Friday, July 26, 2013
The August meeting (Tue Aug 13) will be held at 8pm as usual. However, we will be holding the IPA competition at Twisted Jimmy's rather than at PA BBQ. Twisted Jimmy's is right next door to Steel City Samiches on North 7th Street. Depending on the construction on 7th, it's likely that you'll have to park on Philadelphia Street.
Monday, July 1, 2013
I love food. I mean, I really love food. I have not yet found a single aspect of the entire food preparation process that I don't enjoy. Everything from spreading manure from my own chickens onto my garden, to slicing an onion, to scrubbing the crusty bits of lasagna from a pan has its rewards. Each task presents challenges that, if approached in the right mindset, can be restorative and fulfilling practices of self expression. Moreover, for me, all aspects of food are about connection. Connection to the environment, connection to ancestors long-gone and cultures far-away, and connection to the loved ones who you get to share yourself, and the food you prepared, with.
My love for all things food and the connections I feel when dealing with food has lead me, and my best helpers (my dad and my daughter) in some interesting directions over the years. We like to call them experiments or projects. Some might call our endeavors extreme, or even hipster. There may be some truth in these labels. My food projects tend to bring back something old, like growing heirloom dried beans; reject blind consumerism, like brewing my own beer; are highly educated philosophies, like making my own charcuterie and cheese; and have an artistic touch, like my sculpted adobe pizza oven.
The pizza oven happens to be one of my favorite projects thus far. My two best helpers looked at me as if I was insane when I presented them with a copy of Build Your Own Earth Oven, by Kiko Denzer. But, they both quickly accepted the idea that they were going to build the oven together while I took pictures. Now, everyone who comes by my dad's house for a swim gets treated to a wood fired pizza and I have a great picture of my dad in front of the oven where he looks like a caveman.
Home brewing has been one of my favorite experiments. I get a thrill out of having a million yeast pets in a bucket working so hard that you can feel their heat, smell their sweat, and see their breath. Then you get to taste and share in their efforts. I like to think that my home brew recipes border on the extreme or are at least unique. All of the recipes I have developed have a story and I have taken to naming my beers after the people with whom my connection runs deep. I named my most recent beer "Daveman-Caveman", recipe follows, after my dad. My dad acquired the nickname Daveman, pronounced Dave-Man on a camping trip when I was a kid over 25 years ago. The "Caveman" part of my beer's name obviously came from the photo I have of him in front of the pizza oven, which I used as the label for this beer.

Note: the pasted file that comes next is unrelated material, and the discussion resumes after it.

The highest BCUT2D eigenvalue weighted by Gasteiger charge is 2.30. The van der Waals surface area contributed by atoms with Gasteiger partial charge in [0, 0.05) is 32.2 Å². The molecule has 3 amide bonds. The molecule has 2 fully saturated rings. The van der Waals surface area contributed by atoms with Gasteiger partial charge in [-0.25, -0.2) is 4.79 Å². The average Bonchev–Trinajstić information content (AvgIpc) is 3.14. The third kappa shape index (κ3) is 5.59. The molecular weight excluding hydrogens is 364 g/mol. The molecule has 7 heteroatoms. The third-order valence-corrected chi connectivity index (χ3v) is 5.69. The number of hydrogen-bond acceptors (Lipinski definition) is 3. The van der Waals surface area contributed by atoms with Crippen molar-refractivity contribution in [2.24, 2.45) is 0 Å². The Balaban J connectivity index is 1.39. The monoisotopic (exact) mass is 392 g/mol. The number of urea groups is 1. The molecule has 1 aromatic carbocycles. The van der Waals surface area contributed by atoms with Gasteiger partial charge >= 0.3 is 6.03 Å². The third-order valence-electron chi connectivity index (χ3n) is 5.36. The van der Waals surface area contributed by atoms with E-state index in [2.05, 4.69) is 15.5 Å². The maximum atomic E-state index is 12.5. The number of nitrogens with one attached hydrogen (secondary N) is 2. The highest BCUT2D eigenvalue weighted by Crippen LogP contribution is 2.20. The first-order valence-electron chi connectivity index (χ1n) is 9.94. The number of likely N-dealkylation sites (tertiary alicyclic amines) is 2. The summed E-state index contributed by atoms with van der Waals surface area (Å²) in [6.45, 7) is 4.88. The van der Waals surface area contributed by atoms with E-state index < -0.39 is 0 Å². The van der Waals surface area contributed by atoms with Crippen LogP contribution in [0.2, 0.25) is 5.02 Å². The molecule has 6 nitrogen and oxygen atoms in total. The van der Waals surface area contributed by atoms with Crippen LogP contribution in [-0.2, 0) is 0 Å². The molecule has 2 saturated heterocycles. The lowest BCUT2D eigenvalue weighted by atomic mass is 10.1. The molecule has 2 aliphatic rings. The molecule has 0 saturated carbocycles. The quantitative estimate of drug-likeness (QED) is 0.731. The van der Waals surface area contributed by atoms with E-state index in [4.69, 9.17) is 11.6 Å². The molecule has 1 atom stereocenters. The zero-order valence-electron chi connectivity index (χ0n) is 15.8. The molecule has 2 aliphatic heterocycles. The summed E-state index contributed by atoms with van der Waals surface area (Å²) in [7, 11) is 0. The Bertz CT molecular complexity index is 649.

So, how do you sum up a person with a beer recipe? People are complicated…beer can be too. To me, the name "Daveman" implies superhero capabilities, both in mind and body. Most daughters probably feel this way, but I think my dad is the strongest, smartest guy around and he can fix anything. My dad is fun and likeable yet authoritative. He is a bit rustic and rough around the edges but has a soft side. He can tend a fire yet delicately bake a pizza. And he can use tools like the best of them. Actually, my dad doesn't drink beer. His drink of choice is bourbon and when at local bars where bourbon offerings are limited, he always orders a straight double shot of Old Grand-Dad with a Coke or Pepsi chaser.
"Daveman-Caveman" evolved into something complicated and extraordinary. Literally, it is a burnt orange and oak stout infused with Old Grand-Dad 114. Figuratively, it is fun yet authoritative. It is strong with a soft side. It is a superhero. The orange zest, when prepared the way I have, takes on a new flavor rarely encountered. It isn't sweet like candy or citrus like the fruit. It is effervescent and deep; a complex oak accentuated smoke. It is the kind of smell you would expect to find in a log cabin in the fall. Typically, citrus flavors aren't paired with stout, because the stout is too, well, stout. But here, using fire and bourbon to intensify the zest only, the true orange essence comes through. I have been advised by those in the Indiana PA Alesmiths that "Davemand-Caveman" is delicious and they have never tasted an orange quite as intense. They also advise that if left to age, the oak will mellow and "Daveman-Caveman" will become legendary. I think he already has. Thanks Dad, for sharing my love of food and extreme food experiments.
1 Stout kit (Brewer's Best is a good choice) or your favorite stout recipe
4-6 large naval oranges
2.5 ounces whisky barrel chips or dark oak chips
3 cups of your favorite bourbon (since we are pairing with a stout, darker is better)
Two weeks before brew day, using a vegetable peeler, take the zest off of the oranges in long strips. (Then remove the rind, discard it, and consume the fruit.) Place the oak chips and zest in a glass bowl and add 1 cup of whisky. Take your bowl outside and light the contents on fire. Use a fire-safe spoon to stir the contents. When the fire dies out, the edges of the orange zest and chips should all be toasted, but not black entirely. Once you are certain the alcohol has all burnt off and the fire is dead, go back in the house, put the chips and zest in a canning jar and add the two remaining cups whisky (drink what doesn't fit in the jar). Let this rest. Brew and ferment stout according to kit instructions. When you move your beer to secondary fermentation, strain the whisky into your bucket. Place the solids (chips and orange zest) into cheesecloth, tie shut, and add to secondary fermentation. Remove the pouch before bottling.